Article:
The other surprising element contained in the bill is specifically targeted to home renovations — a rarity in federal bills, according to Willcox. “If you have the cash to front the expenditure on big-ticket items, knowing that you’ll be up for a rebate, then you’ll get more bang for your buck,” she says, citing how the bill has a max rebate of $14,000 per household. This can help homeowners earn a tax rebate for replacing an HVAC system, re-insulating their home, upgrading electrical panels, installing a heat-pump water heater, or installing solar panels on their roof.
Throw in energy-savings upgrades like replacing old, inefficient windows and exterior doors and upgrading to major appliances that meet Energy Star or International Energy Conservation Code standards, and it feels like a win-win for homeowners.
How Rates Move:
Conventional and Government (FHA and VA) lenders set their rates based on the pricing of Mortgage-Backed Securities (MBS) which are traded in real time, all day in the bond market. This means rates or loan fees (mortgage pricing) moves throughout the day, being affected by a variety of economic or political events. When MBS pricing goes up, mortgage rates or pricing generally goes down. When they fall, mortgage pricing goes up. Tracking these securities real-time is critical. For more information about the rate market, contact me directly. I’m among few mortgage professionals who have access to live trading screens during market hours.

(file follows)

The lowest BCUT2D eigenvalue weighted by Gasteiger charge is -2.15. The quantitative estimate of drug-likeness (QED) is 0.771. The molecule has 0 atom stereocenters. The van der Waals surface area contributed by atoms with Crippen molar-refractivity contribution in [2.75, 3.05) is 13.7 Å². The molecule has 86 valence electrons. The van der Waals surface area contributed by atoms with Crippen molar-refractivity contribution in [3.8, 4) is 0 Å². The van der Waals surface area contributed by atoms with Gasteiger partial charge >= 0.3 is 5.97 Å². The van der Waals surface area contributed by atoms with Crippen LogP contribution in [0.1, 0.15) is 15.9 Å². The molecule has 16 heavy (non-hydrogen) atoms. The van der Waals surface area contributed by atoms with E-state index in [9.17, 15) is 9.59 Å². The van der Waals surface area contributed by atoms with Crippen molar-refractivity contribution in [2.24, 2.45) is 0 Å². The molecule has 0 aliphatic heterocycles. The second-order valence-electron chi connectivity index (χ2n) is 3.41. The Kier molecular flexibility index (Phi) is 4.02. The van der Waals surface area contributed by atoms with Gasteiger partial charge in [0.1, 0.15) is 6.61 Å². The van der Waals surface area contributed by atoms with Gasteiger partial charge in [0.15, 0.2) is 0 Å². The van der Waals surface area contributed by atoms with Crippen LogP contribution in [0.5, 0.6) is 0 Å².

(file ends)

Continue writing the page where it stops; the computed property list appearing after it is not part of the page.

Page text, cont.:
Rates Currently Trending: Higher
Mortgage rates are moving slightly higher today. The MBS market worsened by -45 bps last week. This was enough to increase mortgage rates or fees. The market experienced high volatility last week.
This Week's Rate Forecast: Higher
Three Things: These are the three areas that have the greatest ability to impact rates this week. 1) Inflation, 2) The Fed and 3) Manufacturing.
1) Inflation: We get the Fed's key inflation measurement, PCE on Friday. The higher this data set is, the worse it is for rates. Additionally, the bond market will continue to be very sensitive to inflation data and expectations out of Europe.
2) The Fed: We have a large slate of speeches this week as part of the Kansas City Federal Reserve's annual Economic Forum in Jacksonhole, WY. Specifically we will hear from Powell on Friday right after the PCE data hits.
3) Manufacturing: Last week we had a mixed bag for manufacturing data. This week we will get the flash PMIs along with Durable Good Orders and the Richmond Fed Mfg.
This Week's Potential Volatility: High
This morning markets are under pressure due to international news and inflation worries. Volatility has started at moderate levels but will spike whenever the Fed speaks and on PCE data.
If you are looking for the risks and benefits of locking your interest rate in today or floating your loan rate, contact your mortgage professional to discuss it with them.
Richard Sardella has been actively managing and providing services in the mortgage industry for over 30 years. Richard serves on the board of directors as President of Colorado Home Mortgages Inc.